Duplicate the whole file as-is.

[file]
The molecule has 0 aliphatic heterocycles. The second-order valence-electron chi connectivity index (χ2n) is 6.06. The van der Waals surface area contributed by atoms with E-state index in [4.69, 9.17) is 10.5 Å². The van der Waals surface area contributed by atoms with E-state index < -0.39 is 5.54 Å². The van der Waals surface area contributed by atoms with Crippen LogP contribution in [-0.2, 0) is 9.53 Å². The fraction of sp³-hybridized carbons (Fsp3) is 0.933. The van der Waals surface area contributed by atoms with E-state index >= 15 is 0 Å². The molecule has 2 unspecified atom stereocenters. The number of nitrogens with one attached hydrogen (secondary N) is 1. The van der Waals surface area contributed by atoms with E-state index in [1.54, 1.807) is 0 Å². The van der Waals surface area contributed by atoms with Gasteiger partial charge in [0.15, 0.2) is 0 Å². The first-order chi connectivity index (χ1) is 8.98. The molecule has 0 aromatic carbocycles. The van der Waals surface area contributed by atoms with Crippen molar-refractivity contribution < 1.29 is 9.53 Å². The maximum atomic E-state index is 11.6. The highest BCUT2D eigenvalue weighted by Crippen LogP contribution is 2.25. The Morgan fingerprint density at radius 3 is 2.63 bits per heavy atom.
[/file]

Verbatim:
The molecule has 0 aliphatic heterocycles. The second-order valence-electron chi connectivity index (χ2n) is 6.06. The van der Waals surface area contributed by atoms with E-state index in [4.69, 9.17) is 10.5 Å². The van der Waals surface area contributed by atoms with E-state index < -0.39 is 5.54 Å². The van der Waals surface area contributed by atoms with Crippen LogP contribution in [-0.2, 0) is 9.53 Å². The fraction of sp³-hybridized carbons (Fsp3) is 0.933. The van der Waals surface area contributed by atoms with E-state index >= 15 is 0 Å². The molecule has 2 unspecified atom stereocenters. The number of nitrogens with one attached hydrogen (secondary N) is 1. The van der Waals surface area contributed by atoms with E-state index in [1.54, 1.807) is 0 Å². The van der Waals surface area contributed by atoms with Gasteiger partial charge in [0.15, 0.2) is 0 Å². The first-order chi connectivity index (χ1) is 8.98. The molecule has 0 aromatic carbocycles. The van der Waals surface area contributed by atoms with Crippen molar-refractivity contribution < 1.29 is 9.53 Å². The maximum atomic E-state index is 11.6. The highest BCUT2D eigenvalue weighted by Crippen LogP contribution is 2.25. The Morgan fingerprint density at radius 3 is 2.63 bits per heavy atom.